I recall when at least 15 families raised sheep on Pictou Island. Some had as few as six sheep while others had as many as 40 or more. The main requirement of the sheep was for their wool although mutton was also a delicacy.
Every islander had their own personal markings on their sheep’s ears. Some had tags clipped to the sheep’s ear while other landowners had their lambs ears notched, much the same as ear piercing. The reasoning for this was because every spring all the sheep were turned loose to roam the north side of the Island together. In the spring after the sheep were sheared of their wool, they with their newborn lambs would be led through the woods to the north side of the Island. The sheep would then group together in larger flocks and graze this side of the Island until late autumn. This allowed the grasslands on the south side to mature and produce feed for farm animals during winter months.
In the early days of this century, there were I believe three lobster factories operating on the north side of Pictou Island and two operating on the south side. There were small bunkhouses left behind on the north side when these factories ceased operation. The windows and doors were removed from these structures and the sheep would use these shanties for shelter from wind and rain. I can recall six of those bunkhouses on the north side behind Ernie Rankin’s homestead. This area was a favorite grazing place for the sheep. Grass grew here and fresh water was plentiful where one of the lobster factories and other buildings once stood. In recent years, Bill Hayman from Lyons Brook, Fred Langille from Central Caribou and Tommy Matheson from Truro have built summer cottages around this area. Nothing remains today of the old lobster factories that once thrived on the island.
One of my favourite pastimes when I lived on the island was walking through the woods and hiking the shores. I started doing this when I would be eight or nine years old. Just about every day after I got home from school, I would pick up my BB gun and call for my black lab dog and away we would go. My BB gun was my protection from the imaginary GRIZZLY BEARS and my dog, which I called Doug, was my company. It was about one mile through the woods from our house to the north side shore. On rare occasions I would come across the carcass of a sheep usually on the side of the bank or on the shore. I often speculated as to what could have caused its demise. Usually, however, the sheep would have died of natural causes. I would frequently see foxes on my hikes and I often wondered if perhaps they might have caused their death. It wouldn’t take long for the carcass to disappear with the presence of the foxes.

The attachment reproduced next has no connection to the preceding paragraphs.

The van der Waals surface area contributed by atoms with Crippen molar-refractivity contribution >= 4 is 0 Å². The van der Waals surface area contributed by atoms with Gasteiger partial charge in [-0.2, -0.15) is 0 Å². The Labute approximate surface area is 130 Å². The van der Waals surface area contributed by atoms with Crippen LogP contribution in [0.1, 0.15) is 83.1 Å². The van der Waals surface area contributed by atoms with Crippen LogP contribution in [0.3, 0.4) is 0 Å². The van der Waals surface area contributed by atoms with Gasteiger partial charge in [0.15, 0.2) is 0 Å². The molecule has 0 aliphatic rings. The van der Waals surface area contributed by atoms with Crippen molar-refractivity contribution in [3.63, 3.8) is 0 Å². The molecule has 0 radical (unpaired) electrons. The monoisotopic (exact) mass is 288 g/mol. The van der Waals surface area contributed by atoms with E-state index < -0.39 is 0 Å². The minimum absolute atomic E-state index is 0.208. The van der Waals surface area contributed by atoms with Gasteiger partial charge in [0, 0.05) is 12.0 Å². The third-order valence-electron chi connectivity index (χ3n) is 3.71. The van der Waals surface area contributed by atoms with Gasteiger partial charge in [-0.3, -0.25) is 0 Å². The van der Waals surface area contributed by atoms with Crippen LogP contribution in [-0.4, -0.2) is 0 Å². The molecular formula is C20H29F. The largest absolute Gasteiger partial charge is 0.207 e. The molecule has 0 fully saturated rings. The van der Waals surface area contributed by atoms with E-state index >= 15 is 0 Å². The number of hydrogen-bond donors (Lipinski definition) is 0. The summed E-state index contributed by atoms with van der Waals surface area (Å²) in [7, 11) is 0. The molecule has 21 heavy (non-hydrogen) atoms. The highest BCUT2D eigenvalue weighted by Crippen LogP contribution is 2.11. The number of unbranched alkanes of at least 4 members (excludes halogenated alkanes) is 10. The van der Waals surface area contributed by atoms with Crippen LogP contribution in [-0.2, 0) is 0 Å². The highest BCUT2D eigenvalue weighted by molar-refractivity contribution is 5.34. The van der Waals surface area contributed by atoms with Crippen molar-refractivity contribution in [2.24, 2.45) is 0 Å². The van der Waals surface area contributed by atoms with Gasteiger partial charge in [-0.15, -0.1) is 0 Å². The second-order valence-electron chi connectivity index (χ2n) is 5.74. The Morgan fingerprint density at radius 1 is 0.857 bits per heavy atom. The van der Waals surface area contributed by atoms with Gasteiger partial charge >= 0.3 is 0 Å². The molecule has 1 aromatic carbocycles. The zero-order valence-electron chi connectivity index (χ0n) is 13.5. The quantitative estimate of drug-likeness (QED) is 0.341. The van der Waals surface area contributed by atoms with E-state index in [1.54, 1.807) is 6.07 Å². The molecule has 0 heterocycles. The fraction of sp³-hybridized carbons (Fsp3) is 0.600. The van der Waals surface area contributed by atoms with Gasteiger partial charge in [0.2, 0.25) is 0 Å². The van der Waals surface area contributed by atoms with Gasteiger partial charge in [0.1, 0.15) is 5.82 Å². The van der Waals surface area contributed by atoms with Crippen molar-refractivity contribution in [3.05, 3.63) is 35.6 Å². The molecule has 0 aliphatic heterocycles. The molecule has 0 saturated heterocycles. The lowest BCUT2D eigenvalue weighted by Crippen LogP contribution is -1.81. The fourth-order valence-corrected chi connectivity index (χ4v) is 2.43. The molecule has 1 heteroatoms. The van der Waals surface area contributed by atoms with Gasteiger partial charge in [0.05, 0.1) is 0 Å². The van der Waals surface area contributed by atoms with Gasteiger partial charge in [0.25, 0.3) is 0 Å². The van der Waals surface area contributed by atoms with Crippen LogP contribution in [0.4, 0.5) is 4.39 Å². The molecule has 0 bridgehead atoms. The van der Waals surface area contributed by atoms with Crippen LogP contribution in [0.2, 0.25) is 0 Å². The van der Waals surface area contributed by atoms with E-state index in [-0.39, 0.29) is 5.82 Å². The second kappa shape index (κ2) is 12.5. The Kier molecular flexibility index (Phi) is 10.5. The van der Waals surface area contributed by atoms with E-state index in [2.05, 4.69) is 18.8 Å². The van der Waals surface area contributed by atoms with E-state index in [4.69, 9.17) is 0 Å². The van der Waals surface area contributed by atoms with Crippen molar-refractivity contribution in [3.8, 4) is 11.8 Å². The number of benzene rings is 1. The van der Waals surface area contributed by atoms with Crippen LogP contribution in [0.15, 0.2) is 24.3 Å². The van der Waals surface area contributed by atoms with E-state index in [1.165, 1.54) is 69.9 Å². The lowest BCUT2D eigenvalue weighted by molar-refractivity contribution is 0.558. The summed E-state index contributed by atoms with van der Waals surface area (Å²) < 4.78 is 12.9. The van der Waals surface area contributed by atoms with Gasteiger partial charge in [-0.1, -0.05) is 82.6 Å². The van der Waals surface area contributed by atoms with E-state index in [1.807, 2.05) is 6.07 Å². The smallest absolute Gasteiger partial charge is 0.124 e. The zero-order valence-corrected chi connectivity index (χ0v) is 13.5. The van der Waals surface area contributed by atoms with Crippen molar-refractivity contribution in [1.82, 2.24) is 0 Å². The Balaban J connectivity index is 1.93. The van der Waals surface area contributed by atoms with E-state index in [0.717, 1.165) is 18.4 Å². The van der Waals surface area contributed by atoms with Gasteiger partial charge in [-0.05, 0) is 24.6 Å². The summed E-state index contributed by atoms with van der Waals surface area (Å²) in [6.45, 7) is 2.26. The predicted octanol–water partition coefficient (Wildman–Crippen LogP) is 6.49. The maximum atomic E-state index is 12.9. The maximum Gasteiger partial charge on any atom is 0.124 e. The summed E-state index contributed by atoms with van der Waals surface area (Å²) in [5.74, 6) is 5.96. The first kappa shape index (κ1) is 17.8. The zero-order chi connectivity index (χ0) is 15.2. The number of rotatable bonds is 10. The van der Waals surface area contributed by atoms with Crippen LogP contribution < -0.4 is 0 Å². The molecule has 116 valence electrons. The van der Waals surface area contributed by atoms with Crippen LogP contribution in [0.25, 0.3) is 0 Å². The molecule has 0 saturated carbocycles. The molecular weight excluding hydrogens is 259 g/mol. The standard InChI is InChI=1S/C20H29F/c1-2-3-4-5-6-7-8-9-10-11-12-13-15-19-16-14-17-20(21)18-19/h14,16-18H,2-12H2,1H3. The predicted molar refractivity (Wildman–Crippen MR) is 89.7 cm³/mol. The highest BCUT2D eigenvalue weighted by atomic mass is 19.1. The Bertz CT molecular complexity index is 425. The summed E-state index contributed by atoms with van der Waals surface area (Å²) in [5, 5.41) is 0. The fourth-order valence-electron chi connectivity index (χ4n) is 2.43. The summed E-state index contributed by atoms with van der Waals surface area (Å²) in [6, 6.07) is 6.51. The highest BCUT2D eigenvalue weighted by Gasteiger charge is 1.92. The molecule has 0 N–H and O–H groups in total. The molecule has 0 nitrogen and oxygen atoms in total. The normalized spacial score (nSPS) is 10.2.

There were rare occasions when I would discover only the hide of a sheep lying on the bank of the shore. I had questioned my father about this and he informed me that poachers would come ashore on the backside of Pictou Island in search of getting their free winters meat. Poacher’s pretty well had their pick of the big ones with all those sheep roaming around. Since no one lived on this side of the Island, it would be unlikely that anyone would be caught. That would explain why I would only find the sheep’s hide.
The sheep would all start for home on the south side of the Island in autumn when grasses at the north side were becoming scarce. Islanders could easily persuade the sheep into pens with a bucket of oats. All Islanders’ knew each other’s markings and the sheep would be separated when they arrived at someone’s home. It would not be uncommon for Vernie Rankin who lived close to the East End of the Island to call dad on the telephone and tell him that he had some of his sheep. Dad would often call Melvin MacDonald or Ernie Rankin at the West End and tell them the same.
Those days have long since gone. I believe that the only animals that now roam the Islands north side are a few foxes, coyotes and rabbits. Pictou Island has no wildlife such as we have on the mainland. I had occasionally found dead deer that have washed up on the shore. On a find day when the water looks like glass and the land appears closer then normal, deer sometimes will try to swim to Pictou Island. The deer get caught in the strong tides and will eventually drown and wash ashore on Pictou Island. Other occasions may have dogs or coyotes chasing deer from the mainland into the water. The deer that may be already worn out from running will swim until becoming exhausted, drown and wash onto Pictou Island’s shore. Unless someone has recently taken some other wildlife across by boat, there are no deer, skunks, porcupines, raccoons, squirrels, etc. on Pictou Island.